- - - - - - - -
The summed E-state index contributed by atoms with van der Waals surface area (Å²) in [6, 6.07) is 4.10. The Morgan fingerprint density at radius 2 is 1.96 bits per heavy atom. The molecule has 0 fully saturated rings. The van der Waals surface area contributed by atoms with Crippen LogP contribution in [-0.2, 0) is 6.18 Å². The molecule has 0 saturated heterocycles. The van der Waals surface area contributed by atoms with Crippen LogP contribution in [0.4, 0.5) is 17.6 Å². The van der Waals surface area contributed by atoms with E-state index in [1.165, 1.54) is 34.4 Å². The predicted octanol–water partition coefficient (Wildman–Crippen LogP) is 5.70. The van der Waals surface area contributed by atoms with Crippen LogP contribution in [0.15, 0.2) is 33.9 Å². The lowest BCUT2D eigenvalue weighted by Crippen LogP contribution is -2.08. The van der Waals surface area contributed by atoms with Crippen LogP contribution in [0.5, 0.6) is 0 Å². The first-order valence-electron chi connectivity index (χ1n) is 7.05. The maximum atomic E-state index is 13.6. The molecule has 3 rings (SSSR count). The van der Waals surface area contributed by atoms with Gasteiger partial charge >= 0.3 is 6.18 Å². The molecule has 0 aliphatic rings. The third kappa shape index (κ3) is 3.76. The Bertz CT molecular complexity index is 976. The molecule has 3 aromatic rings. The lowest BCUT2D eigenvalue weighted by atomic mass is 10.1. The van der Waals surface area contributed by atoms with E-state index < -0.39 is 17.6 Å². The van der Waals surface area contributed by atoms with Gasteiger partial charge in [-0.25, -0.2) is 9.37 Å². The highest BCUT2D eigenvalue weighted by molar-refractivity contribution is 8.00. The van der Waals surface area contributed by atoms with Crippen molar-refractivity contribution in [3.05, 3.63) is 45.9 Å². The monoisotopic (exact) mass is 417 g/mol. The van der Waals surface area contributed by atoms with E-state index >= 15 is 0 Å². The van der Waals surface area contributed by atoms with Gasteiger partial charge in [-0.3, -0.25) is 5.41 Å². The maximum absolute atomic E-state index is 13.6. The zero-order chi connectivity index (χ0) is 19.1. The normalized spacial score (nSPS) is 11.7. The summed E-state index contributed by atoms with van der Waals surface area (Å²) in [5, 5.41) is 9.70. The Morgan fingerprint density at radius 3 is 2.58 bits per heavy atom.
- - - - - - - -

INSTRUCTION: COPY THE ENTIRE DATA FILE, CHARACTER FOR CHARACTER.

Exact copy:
The summed E-state index contributed by atoms with van der Waals surface area (Å²) in [6, 6.07) is 4.10. The Morgan fingerprint density at radius 2 is 1.96 bits per heavy atom. The molecule has 0 fully saturated rings. The van der Waals surface area contributed by atoms with Crippen LogP contribution in [-0.2, 0) is 6.18 Å². The molecule has 0 saturated heterocycles. The van der Waals surface area contributed by atoms with Crippen LogP contribution in [0.4, 0.5) is 17.6 Å². The van der Waals surface area contributed by atoms with E-state index in [1.165, 1.54) is 34.4 Å². The predicted octanol–water partition coefficient (Wildman–Crippen LogP) is 5.70. The van der Waals surface area contributed by atoms with Crippen LogP contribution in [0.15, 0.2) is 33.9 Å². The lowest BCUT2D eigenvalue weighted by Crippen LogP contribution is -2.08. The van der Waals surface area contributed by atoms with Crippen LogP contribution in [0.5, 0.6) is 0 Å². The first-order valence-electron chi connectivity index (χ1n) is 7.05. The maximum atomic E-state index is 13.6. The molecule has 3 rings (SSSR count). The van der Waals surface area contributed by atoms with Gasteiger partial charge >= 0.3 is 6.18 Å². The molecule has 0 aliphatic rings. The third kappa shape index (κ3) is 3.76. The Bertz CT molecular complexity index is 976. The molecule has 3 aromatic rings. The lowest BCUT2D eigenvalue weighted by atomic mass is 10.1. The van der Waals surface area contributed by atoms with E-state index < -0.39 is 17.6 Å². The van der Waals surface area contributed by atoms with Gasteiger partial charge in [-0.25, -0.2) is 9.37 Å². The highest BCUT2D eigenvalue weighted by molar-refractivity contribution is 8.00. The van der Waals surface area contributed by atoms with Crippen molar-refractivity contribution in [3.05, 3.63) is 45.9 Å². The monoisotopic (exact) mass is 417 g/mol. The van der Waals surface area contributed by atoms with E-state index >= 15 is 0 Å². The van der Waals surface area contributed by atoms with Gasteiger partial charge in [-0.3, -0.25) is 5.41 Å². The maximum absolute atomic E-state index is 13.6. The zero-order chi connectivity index (χ0) is 19.1. The normalized spacial score (nSPS) is 11.7. The summed E-state index contributed by atoms with van der Waals surface area (Å²) in [5, 5.41) is 9.70. The Morgan fingerprint density at radius 3 is 2.58 bits per heavy atom.